Like 1 Person
  • EmyyWolf
    I wouldn’t give me seat to nobody!




    The only time I’d give my seat to someone is if they’re a relative of my mine. Or if it’s a veteran who literally fought in a war for our freedom and our country, AKA a hero.
    LikeFunny 2 People
  • Cutegirlselvi
    In this circumstance, I would have handed it to the elderly, as she is the most vulnerable of the group. Balance, proprioception decreases with age and degenerative changes also take place. Hence, she is more likely to be affected, while others can still get hold of themselves.
    LikeHelpful 2 People
  • Kaneki05
    Never been a problem tbh and I get full buses almost every-time if coming home from collage. People all just fit to where they need to go, normally there isn't just lines of disabled people and etc therefore there is plenty of healthy people to give up there seat never making it an issue.
    Plus most disabled people i've come across at least get benefits in my country and help with that kinda stuff to lead the use of taxi's than needing to get on the bus if there really that effected by it.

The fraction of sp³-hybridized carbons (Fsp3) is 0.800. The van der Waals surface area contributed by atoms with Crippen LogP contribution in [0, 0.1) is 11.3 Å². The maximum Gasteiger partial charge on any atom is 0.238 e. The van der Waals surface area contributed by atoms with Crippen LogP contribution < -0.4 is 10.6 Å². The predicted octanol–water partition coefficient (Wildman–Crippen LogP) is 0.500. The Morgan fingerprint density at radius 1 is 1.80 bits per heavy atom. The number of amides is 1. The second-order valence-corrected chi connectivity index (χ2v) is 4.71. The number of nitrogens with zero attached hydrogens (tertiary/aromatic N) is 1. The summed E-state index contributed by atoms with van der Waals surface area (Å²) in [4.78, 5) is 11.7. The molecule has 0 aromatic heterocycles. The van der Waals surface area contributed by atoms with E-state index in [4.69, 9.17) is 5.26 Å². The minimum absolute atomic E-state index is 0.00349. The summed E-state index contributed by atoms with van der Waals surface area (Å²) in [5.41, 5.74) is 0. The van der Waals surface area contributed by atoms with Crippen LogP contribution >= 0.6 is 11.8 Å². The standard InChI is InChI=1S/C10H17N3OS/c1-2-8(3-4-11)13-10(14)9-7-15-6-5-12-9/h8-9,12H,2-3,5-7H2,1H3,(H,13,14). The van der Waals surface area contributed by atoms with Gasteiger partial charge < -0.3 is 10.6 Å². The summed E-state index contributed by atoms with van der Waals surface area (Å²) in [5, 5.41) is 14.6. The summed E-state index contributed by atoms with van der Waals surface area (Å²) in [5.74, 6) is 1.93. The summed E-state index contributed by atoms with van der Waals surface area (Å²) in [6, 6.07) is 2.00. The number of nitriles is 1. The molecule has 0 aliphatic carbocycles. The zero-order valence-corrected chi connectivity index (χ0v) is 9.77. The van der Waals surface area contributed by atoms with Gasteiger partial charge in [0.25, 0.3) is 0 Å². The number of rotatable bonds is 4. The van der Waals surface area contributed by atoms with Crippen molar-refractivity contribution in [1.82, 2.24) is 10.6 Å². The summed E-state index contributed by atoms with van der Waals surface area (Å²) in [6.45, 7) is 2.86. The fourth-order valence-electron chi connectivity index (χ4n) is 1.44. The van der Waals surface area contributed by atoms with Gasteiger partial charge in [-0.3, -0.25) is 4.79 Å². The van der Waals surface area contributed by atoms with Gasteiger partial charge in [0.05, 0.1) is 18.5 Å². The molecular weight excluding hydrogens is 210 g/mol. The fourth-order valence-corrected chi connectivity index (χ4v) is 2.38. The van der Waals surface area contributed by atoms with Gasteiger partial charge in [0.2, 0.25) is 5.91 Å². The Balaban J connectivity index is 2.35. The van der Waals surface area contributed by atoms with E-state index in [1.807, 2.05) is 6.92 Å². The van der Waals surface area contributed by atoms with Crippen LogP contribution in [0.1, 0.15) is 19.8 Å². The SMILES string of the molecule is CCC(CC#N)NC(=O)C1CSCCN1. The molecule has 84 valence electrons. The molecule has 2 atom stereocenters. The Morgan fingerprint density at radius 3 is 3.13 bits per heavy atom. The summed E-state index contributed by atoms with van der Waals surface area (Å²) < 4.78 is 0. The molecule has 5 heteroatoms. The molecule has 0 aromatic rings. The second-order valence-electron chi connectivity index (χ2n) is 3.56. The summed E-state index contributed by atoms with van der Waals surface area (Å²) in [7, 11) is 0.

So anyway there would always be someone else who got up if I didn't and I would only get up if asked. And who takes it is the person who asked.
    Also normally if the bus is sorta full but some seats empty but space to stand I won't bother to sit in the first place meaning if any person who really wants to sit can if they get on the bus later. Just because I am really not bothered about standing longs if there is a place comfortably to do so which normally they ain't but in those situations their tends to be.